foto_gretchen_amussenThe 7th Vienna Music Business Research Days from Sep. 27-29, 2016 are devoted to “Self-Management in the Digital Music Business”. International music business experts, therefore, discuss the challenges and chances of artist self-management as well as the future development. Find the program here.

After the introduction of Angela Myles-Beeching and Stefan Simon, who will be discussants on “Career Centers at Music Universities – Best Practices” in Joseph-Haydn-Hall on Sep. 29 from 10:15-11:15, we introduce now the third panelist: Gretchen Amussen.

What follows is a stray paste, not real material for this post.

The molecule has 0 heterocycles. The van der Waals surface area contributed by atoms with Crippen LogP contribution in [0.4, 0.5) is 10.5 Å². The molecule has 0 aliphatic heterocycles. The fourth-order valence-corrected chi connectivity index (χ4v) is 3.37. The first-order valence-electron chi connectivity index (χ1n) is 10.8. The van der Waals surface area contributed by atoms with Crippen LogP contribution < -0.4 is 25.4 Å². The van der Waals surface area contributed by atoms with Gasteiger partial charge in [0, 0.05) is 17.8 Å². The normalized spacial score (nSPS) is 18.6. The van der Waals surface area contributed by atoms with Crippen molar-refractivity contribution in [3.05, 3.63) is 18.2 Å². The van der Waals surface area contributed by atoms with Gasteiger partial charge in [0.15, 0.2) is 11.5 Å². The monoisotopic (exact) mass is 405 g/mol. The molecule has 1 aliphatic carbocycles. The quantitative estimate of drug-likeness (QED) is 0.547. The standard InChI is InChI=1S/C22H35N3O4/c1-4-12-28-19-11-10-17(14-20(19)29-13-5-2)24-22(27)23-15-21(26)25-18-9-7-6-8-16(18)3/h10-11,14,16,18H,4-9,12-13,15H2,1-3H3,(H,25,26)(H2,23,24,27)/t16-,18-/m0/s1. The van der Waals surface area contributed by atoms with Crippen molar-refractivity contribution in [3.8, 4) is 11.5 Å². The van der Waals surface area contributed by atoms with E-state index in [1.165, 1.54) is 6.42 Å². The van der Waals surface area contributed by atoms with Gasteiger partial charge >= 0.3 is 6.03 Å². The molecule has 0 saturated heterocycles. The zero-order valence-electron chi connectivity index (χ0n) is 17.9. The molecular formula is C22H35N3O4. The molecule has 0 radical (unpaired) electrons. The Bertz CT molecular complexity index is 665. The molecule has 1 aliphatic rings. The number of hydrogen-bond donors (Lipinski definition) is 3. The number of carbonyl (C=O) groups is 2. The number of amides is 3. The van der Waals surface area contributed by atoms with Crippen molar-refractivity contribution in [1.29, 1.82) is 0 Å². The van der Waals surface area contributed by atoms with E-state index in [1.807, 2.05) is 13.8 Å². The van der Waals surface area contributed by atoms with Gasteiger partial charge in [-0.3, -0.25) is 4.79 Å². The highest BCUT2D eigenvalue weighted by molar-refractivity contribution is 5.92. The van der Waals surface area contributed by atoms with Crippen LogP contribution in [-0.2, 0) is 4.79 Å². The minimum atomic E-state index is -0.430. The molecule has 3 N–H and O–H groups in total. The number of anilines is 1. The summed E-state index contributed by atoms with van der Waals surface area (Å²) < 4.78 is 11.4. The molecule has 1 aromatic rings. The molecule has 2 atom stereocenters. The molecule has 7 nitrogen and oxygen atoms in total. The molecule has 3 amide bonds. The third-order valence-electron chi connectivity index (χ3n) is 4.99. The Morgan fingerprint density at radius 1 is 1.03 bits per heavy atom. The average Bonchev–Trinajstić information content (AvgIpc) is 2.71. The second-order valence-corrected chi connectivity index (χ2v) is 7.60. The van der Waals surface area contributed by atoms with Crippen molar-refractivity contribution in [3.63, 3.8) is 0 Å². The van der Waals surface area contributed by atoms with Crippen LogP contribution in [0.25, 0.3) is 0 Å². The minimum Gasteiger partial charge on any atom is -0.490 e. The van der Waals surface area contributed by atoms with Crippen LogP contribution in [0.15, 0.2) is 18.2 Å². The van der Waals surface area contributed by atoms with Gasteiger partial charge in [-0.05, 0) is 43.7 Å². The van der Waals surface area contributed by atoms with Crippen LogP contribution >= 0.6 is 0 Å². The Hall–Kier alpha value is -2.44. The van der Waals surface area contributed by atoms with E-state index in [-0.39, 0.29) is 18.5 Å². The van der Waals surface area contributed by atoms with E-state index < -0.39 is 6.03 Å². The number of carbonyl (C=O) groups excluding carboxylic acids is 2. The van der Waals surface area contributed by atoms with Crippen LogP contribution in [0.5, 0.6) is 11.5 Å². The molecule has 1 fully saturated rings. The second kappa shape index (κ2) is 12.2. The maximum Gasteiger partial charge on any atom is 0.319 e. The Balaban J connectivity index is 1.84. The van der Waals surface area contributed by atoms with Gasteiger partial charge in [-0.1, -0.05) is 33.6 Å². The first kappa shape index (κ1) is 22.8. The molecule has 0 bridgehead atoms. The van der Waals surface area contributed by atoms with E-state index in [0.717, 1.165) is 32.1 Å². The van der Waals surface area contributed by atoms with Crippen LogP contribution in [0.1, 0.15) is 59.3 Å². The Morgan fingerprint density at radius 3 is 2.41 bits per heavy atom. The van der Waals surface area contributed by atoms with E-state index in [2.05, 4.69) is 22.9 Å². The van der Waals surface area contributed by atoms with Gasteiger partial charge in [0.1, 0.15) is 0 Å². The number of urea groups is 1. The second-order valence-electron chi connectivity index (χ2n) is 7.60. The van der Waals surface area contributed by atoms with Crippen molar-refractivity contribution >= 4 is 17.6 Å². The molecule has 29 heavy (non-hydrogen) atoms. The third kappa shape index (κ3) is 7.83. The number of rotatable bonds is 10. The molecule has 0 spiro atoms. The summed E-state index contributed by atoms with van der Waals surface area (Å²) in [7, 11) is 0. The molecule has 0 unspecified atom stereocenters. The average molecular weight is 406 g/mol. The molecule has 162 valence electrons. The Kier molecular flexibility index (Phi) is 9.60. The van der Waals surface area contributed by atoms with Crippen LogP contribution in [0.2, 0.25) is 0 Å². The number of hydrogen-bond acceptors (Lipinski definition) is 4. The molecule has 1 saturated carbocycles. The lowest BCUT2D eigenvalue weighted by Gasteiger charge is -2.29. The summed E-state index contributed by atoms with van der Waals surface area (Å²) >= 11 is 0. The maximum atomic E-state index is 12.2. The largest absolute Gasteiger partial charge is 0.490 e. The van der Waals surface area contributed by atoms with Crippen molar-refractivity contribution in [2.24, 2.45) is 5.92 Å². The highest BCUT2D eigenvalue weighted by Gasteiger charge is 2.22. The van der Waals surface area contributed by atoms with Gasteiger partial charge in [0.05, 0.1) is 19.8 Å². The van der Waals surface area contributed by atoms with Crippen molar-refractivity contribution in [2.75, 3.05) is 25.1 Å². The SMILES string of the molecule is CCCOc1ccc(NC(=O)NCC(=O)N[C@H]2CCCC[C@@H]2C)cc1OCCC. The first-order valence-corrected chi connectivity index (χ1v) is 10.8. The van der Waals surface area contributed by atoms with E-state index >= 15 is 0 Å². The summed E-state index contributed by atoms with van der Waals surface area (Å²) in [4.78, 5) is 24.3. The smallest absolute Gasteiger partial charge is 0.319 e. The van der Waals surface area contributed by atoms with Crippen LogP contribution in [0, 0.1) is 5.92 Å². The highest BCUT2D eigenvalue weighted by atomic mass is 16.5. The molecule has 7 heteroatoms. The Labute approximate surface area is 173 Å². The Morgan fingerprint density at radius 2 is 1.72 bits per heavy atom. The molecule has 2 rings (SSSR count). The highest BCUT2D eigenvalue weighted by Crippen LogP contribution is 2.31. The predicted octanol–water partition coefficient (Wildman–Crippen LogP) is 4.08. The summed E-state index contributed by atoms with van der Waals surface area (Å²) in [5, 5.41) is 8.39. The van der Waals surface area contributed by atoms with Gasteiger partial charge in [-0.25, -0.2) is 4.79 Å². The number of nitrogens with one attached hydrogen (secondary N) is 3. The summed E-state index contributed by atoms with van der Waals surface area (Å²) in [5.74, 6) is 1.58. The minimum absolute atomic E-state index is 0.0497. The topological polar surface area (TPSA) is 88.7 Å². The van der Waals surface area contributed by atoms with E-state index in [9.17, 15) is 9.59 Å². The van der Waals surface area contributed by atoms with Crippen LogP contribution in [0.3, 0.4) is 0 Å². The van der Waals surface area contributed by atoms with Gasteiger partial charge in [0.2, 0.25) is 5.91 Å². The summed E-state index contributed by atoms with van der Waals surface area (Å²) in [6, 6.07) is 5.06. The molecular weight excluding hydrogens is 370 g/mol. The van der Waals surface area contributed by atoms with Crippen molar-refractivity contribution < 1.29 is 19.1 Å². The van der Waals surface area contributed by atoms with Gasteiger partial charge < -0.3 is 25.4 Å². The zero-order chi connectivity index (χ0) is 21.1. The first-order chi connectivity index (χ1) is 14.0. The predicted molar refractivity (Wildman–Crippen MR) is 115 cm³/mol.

Gretchen Amussen is Director for External Affairs and International Relations at the Paris Conservatoire. Over the last twenty years she has helped promote the Conservatoire, its students and teachers through an extensive worldwide network of educational and cultural organizations. Particularly active within European networks, she co-chaired the European Association of Conservatoires’ (AEC) first thematic working group dedicated to the implications of the Bologna Process (2001-2004), and subsequently co-chaired the AEC’s Polifonia working group dedicated to the music profession. Gretchen served as AEC Vice-President from 2010-2013 and from 2011-2014 she chaired the AEC’s Polifonia working group dedicated to entrepreneurship in music (www.musicalentrepreneurship.eu). She is currently a board member of the European Music Council and of the Paris Centre for Chamber Music.